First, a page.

Resignation was the defining condition of Soviet life

Tuesday, June 25th, 2019

Masha Gessen explains what HBO’s Chernobyl got right and wrong:

Before I get to what the series got so terribly wrong, I should acknowledge what it got right. In “Chernobyl,” which was created and written by Craig Mazin and directed by Johan Renck, the material culture of the Soviet Union is reproduced with an accuracy that has never before been seen in Western television or film—or, for that matter, in Russian television or film. Clothes, objects, and light itself seem to come straight out of nineteen-eighties Ukraine, Belarus, and Moscow. (There are tiny errors, like a holiday uniform worn by schoolchildren on a non-holiday, or teen-agers carrying little kids’ school bags, but this is truly splitting hairs.) Soviet-born Americans—and, indeed, Soviet-born Russians—have been tweeting and blogging in awe at the uncanny precision with which the physical surroundings of Soviet people have been reproduced. The one noticeable mistake in this respect concerns the series makers’ apparent ignorance of the vast divisions between different socioeconomic classes in the Soviet Union: in the series, Valery Legasov (Jared Harris), a member of the Academy of Sciences, lives in nearly the same kind of squalor as a fireman in the Ukrainian town of Pripyat. In fact, Legasov would have lived in an entirely different kind of squalor than the fireman did.

Herein lies one of the series’ biggest flaws: its failure to accurately portray Soviet relationships of power. There are exceptions, flashes of brilliance that shed light on the bizarre workings of Soviet hierarchies. In the first episode, for example, during an emergency meeting of the Pripyat ispolkom, the town’s governing council, an elder statesman, Zharkov (Donald Sumpter), delivers a chilling, and chillingly accurate, speech, urging his compatriots to “have faith.” “We seal off the city,” Zharkov says. “No one leaves. And cut the phone lines. Contain the spread of misinformation. That is how we keep the people from undermining the fruits of their own labor.” This statement has everything: the bureaucratic indirectness of Soviet speech, the privileging of “fruits of labor” over the people who created them, and, of course, the utter disregard for human life.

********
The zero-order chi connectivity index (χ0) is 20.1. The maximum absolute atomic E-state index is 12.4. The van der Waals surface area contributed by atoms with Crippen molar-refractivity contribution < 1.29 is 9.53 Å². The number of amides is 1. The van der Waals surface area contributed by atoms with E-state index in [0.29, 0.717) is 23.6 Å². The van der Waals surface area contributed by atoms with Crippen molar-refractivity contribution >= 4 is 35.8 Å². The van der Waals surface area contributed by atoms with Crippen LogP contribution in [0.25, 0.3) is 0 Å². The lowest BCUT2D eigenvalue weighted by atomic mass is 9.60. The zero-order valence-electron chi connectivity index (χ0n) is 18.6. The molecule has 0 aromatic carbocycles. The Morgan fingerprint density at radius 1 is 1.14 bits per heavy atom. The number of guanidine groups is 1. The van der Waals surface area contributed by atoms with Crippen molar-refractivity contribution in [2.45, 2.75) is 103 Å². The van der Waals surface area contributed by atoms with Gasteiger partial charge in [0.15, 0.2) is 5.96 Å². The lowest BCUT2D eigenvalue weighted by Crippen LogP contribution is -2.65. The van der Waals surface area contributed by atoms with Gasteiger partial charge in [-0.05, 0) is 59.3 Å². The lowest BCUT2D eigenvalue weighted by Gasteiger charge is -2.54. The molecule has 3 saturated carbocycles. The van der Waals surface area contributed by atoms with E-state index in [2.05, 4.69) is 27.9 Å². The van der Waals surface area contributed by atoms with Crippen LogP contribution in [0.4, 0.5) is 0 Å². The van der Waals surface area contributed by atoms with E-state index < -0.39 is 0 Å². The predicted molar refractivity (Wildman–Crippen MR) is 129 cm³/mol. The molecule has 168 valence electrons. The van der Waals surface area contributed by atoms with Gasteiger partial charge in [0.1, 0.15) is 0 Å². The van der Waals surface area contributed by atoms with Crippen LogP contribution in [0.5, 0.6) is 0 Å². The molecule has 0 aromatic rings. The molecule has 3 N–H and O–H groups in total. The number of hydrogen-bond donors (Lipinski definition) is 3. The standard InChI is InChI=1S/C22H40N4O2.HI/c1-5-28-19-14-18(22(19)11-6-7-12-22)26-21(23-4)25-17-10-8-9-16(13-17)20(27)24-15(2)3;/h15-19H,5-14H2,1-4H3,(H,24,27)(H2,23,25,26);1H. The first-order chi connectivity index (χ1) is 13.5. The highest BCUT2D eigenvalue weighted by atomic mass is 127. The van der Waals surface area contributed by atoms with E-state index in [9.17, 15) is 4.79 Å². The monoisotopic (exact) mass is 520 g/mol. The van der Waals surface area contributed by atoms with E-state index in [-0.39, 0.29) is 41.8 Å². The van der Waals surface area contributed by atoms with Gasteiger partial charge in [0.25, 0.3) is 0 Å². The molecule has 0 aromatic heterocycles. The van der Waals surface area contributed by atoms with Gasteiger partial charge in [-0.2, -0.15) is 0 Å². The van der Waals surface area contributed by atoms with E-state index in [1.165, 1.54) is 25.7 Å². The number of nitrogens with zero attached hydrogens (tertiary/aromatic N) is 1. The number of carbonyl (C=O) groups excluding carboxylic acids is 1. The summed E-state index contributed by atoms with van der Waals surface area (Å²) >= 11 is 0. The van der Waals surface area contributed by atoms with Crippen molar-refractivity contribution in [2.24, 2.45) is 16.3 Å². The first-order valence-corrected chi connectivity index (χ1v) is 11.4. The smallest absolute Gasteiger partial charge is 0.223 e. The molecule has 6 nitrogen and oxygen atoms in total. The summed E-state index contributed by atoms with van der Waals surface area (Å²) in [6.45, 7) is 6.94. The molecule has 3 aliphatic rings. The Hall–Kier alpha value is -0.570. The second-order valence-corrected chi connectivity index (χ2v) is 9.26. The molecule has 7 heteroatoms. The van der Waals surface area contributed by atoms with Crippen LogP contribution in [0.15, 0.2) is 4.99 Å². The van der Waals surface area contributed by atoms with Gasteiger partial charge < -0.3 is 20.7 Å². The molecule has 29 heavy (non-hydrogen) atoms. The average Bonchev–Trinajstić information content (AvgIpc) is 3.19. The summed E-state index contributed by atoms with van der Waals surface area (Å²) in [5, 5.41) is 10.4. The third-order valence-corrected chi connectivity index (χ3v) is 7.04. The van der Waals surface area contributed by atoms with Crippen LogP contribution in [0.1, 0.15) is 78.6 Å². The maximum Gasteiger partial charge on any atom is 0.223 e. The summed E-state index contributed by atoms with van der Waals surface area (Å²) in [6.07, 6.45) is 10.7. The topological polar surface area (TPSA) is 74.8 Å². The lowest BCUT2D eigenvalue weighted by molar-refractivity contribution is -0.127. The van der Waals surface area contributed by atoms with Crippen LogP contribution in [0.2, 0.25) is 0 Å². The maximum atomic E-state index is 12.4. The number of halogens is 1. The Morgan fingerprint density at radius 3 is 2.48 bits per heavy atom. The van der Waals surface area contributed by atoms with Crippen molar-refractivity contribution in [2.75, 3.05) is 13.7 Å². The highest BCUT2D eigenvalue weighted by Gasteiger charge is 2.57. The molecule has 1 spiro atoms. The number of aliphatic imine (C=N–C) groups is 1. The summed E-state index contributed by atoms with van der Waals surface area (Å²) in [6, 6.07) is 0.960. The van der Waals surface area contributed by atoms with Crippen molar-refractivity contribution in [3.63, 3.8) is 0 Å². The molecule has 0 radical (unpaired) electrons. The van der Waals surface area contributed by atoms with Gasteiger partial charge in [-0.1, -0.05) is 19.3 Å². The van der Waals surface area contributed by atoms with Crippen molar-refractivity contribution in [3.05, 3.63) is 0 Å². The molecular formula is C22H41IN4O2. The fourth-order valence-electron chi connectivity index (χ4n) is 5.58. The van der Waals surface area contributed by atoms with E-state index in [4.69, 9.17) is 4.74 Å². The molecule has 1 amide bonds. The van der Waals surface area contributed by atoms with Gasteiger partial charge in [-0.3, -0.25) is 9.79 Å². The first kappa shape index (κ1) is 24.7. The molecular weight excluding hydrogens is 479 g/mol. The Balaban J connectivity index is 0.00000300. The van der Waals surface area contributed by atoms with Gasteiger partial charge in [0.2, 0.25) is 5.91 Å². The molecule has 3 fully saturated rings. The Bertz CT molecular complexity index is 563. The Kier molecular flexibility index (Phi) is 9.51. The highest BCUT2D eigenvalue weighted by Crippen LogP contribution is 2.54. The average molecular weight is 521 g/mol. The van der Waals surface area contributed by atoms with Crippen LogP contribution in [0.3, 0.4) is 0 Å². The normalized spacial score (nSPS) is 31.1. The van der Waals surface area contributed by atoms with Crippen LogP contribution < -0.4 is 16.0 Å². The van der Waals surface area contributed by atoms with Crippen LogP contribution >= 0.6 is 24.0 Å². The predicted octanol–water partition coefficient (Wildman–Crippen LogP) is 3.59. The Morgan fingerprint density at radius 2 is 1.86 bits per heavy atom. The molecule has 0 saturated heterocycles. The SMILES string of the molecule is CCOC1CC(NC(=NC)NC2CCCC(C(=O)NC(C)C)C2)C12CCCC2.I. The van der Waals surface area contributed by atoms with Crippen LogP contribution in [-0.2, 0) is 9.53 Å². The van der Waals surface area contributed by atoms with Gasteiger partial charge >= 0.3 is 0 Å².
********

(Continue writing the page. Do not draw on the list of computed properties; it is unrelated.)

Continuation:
The final episode of “Chernobyl” also contains a scene that encapsulates the Soviet system perfectly. During the trial of three men who have been deemed responsible for the disaster, a member of the Central Committee overrules the judge, who then looks to the prosecutor for direction—and the prosecutor gives that direction with a nod. This is exactly how Soviet courts worked: they did the bidding of the Central Committee, and the prosecutor wielded more power than the judge.

Unfortunately, apart from these striking moments, the series often veers between caricature and folly. In Episode 2, for example, the Central Committee member Boris Shcherbina (Stellan Skarsgård) threatens to have Legasov shot if he doesn’t tell him how a nuclear reactor works. There are a lot of people throughout the series who appear to act out of fear of being shot. This is inaccurate: summary executions, or even delayed executions on orders of a single apparatchik, were not a feature of Soviet life after the nineteen-thirties. By and large, Soviet people did what they were told without being threatened with guns or any punishment.

Similarly repetitive and ridiculous are the many scenes of heroic scientists confronting intransigent bureaucrats by explicitly criticizing the Soviet system of decision-making. In Episode 3, for example, Legasov asks, rhetorically, “Forgive me—maybe I’ve just spent too much time in my lab, or maybe I’m just stupid. Is this really the way it all works? An uninformed, arbitrary decision that will cost who knows how many lives that is made by some apparatchik, some career Party man?” Yes, of course this is the way it works, and, no, he hasn’t been in his lab so long that he didn’t realize that this is how it works. The fact of the matter is, if he didn’t know how it worked, he would never have had a lab.

Resignation was the defining condition of Soviet life. But resignation is a depressing and untelegenic spectacle. So the creators of “Chernobyl” imagine confrontation where confrontation was unthinkable—and, in doing so, they cross the line from conjuring a fiction to creating a lie. The Belarusian scientist Ulyana Khomyuk (Emily Watson) is even more confrontational than Legasov. “I am a nuclear physicist,” she tells an apparatchik, in Episode 2. “Before you were Deputy Secretary, you worked in a shoe factory.” First, she’d never say this. Second, the apparatchik might have worked at a shoe factory, but, if he was an apparatchik, he was no cobbler; he has come up the Party ladder, which might indeed have begun at the factory—but in an office, not on the factory floor. The apparatchik—or, more accurately, the caricature of the apparatchik—pours himself a glass of vodka from a carafe that sits on his desk and responds, “Yes, I worked in a shoe factory. And now I’m in charge.” He toasts, in what appears to be the middle of the day: “To the workers of the world.” No. No carafe, no vodka in the workplace in front of a hostile stranger, and no boasting “I’m in charge.”